'If you are bidden to treat an imaginary state of affairs as real, you must surely, unless prohibited from doing so, also imagine as real the consequence and incidents which, if the putative state of affairs had in fact existed, must inevitably have flowed from or accompained it ... : it does not say that having done so, you must cause or permit your imagination to boggle when it comes to the inevitable corollaries of that state of affairs.' (per Lord Asquith) (p. 413)

Even if for the sake of argument, it was to be presumed that penalty under section 17(1)(c) could be attracted even in respect of a deemed gift, we are of the view that, on facts, no penalty for concealment could have been levied in the present case. Apart from the fact that the transaction was treated in the deemed gift under section 4(1)(c), there was no other material from which it could be inferred that it was a gift. A perusal of the quantum orders shows that the contention put forward on behalf of the assessee was held to be not proved or not established for want of a written agreement or assurance regarding reimbursement or recoupment of the loss in question. On facts, therefore, the non-inclusion in the return of the value of the surrender of deposits with the Bombay company could well be under the bona fide belief that the same was not liable to gift-tax. So far as the observation made by the GTO in the assessment order regarding advantage derived by the assessee in respect of its wealth-tax liability is concerned, the chart placed before us by the assessee show that there was no net gain and that, in fact, the wealth-tax liability had increased. The wealth-tax saving in the hands of the three HUFs on account of the non-inclusion of RS. 2,20,470 was only amount of Rs. 9,407 and the extra wealth-tax liability payable by the members of the three HUFs only worked out to Rs. 10,441. In the case of assessee-HUF, the taxable wealth of the assessee for the assessment year 1970-71 was Rs. 7,07,370 on which the wealth-tax payable was Rs. 3,574 and after including the amount of Rs. 2,20,474, the wealth-tax would have increased by Rs. 2,204 only. Therefore, whichever way the matter is looked at, it cannot be said that the penalty under section 17(1)(c) could be attracted in the facts and circumstances of the present case referred to above. We hold, accordingly.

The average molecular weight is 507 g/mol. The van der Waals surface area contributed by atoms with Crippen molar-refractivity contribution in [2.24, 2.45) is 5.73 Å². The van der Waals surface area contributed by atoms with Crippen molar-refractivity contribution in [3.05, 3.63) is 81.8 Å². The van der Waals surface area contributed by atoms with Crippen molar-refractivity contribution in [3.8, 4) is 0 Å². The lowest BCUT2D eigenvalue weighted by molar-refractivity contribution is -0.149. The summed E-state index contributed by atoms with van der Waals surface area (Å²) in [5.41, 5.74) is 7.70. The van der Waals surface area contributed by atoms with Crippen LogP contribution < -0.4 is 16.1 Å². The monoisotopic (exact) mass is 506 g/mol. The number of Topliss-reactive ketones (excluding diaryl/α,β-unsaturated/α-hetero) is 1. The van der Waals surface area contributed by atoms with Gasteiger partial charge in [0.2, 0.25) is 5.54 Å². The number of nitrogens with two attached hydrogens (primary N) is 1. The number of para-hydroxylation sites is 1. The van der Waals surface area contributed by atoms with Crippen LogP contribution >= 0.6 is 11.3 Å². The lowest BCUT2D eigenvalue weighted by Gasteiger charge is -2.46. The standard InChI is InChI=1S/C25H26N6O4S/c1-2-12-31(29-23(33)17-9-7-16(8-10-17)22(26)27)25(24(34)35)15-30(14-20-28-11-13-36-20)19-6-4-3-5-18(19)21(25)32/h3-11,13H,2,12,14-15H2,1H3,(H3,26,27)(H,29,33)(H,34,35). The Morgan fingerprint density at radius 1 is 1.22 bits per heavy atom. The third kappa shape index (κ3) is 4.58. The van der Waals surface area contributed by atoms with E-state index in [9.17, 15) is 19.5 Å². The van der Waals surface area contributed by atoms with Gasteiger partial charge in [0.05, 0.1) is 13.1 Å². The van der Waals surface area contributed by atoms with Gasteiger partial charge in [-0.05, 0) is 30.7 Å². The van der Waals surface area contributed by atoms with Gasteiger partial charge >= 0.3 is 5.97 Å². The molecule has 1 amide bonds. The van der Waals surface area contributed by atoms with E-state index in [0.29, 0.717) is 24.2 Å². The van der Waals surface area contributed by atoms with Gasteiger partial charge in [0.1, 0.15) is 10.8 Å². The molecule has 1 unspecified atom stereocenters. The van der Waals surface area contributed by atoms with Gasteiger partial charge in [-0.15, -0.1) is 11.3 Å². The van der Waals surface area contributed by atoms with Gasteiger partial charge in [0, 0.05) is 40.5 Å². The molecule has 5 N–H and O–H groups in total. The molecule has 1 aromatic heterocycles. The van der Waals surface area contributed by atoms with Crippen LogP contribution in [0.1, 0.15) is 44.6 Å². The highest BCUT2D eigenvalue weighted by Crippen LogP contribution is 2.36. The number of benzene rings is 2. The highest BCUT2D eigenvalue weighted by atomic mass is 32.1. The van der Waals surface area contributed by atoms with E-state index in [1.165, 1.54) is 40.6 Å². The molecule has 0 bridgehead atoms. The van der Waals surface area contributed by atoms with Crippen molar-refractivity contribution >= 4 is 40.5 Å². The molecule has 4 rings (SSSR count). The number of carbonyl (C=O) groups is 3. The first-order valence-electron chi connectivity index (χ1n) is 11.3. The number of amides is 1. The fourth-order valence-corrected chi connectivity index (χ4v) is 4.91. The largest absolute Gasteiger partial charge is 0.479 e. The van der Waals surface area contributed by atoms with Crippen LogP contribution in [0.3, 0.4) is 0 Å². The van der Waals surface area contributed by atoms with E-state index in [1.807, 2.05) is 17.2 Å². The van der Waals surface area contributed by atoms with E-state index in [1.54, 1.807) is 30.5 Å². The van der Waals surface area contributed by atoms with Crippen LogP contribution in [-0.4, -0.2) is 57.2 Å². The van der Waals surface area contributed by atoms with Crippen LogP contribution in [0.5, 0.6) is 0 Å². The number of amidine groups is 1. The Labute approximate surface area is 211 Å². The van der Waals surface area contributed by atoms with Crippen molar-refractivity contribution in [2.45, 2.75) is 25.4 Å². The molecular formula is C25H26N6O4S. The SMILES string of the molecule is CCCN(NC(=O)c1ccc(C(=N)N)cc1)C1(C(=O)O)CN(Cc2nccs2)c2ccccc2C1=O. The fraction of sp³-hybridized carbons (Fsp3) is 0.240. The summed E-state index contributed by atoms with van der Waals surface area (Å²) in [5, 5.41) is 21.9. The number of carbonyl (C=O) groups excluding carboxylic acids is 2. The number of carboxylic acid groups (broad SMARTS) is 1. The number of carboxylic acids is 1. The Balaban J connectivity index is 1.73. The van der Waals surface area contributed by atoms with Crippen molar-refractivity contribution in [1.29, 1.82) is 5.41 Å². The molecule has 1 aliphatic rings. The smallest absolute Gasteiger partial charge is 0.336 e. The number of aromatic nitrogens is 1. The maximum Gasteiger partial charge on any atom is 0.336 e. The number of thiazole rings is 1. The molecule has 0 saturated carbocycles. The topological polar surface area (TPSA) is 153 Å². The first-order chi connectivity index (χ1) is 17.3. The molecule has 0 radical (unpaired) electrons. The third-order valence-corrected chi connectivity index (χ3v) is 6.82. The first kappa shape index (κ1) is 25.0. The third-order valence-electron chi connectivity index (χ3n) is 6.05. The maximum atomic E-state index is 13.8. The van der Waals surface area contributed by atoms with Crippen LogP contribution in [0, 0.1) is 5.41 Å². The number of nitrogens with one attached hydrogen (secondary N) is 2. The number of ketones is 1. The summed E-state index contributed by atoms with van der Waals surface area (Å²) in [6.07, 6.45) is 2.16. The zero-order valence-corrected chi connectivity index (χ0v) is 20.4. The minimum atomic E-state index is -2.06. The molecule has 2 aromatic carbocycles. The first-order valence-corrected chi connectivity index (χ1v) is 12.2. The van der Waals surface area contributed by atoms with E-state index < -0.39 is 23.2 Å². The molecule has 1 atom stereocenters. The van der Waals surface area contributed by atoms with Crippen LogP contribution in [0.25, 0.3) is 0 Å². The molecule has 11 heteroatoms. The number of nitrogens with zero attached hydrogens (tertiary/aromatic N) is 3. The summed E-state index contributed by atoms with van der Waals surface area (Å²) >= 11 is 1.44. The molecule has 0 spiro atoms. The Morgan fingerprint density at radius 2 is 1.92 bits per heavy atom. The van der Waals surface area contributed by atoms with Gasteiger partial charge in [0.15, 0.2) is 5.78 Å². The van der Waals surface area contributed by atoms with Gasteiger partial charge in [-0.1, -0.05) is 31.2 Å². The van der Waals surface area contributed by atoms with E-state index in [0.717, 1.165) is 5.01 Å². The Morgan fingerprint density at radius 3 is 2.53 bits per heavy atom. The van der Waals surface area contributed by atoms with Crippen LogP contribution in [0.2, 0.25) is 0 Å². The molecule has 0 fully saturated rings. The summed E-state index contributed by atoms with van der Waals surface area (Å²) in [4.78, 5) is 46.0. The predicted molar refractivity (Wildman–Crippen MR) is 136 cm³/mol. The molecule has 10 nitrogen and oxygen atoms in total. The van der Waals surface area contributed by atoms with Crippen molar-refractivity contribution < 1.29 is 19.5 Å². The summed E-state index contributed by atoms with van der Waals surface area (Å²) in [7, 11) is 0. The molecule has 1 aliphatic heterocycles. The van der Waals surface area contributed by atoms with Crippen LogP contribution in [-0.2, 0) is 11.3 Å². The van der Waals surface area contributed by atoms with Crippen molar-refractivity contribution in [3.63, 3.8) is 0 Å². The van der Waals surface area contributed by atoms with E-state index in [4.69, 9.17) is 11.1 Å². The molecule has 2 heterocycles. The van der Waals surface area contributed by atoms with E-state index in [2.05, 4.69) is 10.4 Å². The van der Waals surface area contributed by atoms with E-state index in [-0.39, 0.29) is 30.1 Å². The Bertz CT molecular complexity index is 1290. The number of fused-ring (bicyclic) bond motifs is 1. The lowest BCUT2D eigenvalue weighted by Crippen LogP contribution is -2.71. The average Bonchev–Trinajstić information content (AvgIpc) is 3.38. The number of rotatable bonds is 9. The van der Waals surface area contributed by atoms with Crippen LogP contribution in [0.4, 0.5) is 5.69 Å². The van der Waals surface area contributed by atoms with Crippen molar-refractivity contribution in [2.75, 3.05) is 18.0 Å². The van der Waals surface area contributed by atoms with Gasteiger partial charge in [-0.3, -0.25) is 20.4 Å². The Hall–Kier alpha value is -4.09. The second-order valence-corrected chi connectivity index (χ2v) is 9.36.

8. The appeal field by the assessee is accordingly, allowed and the penalty of Rs. 6,848 under section 17(1)(c) is cancelled.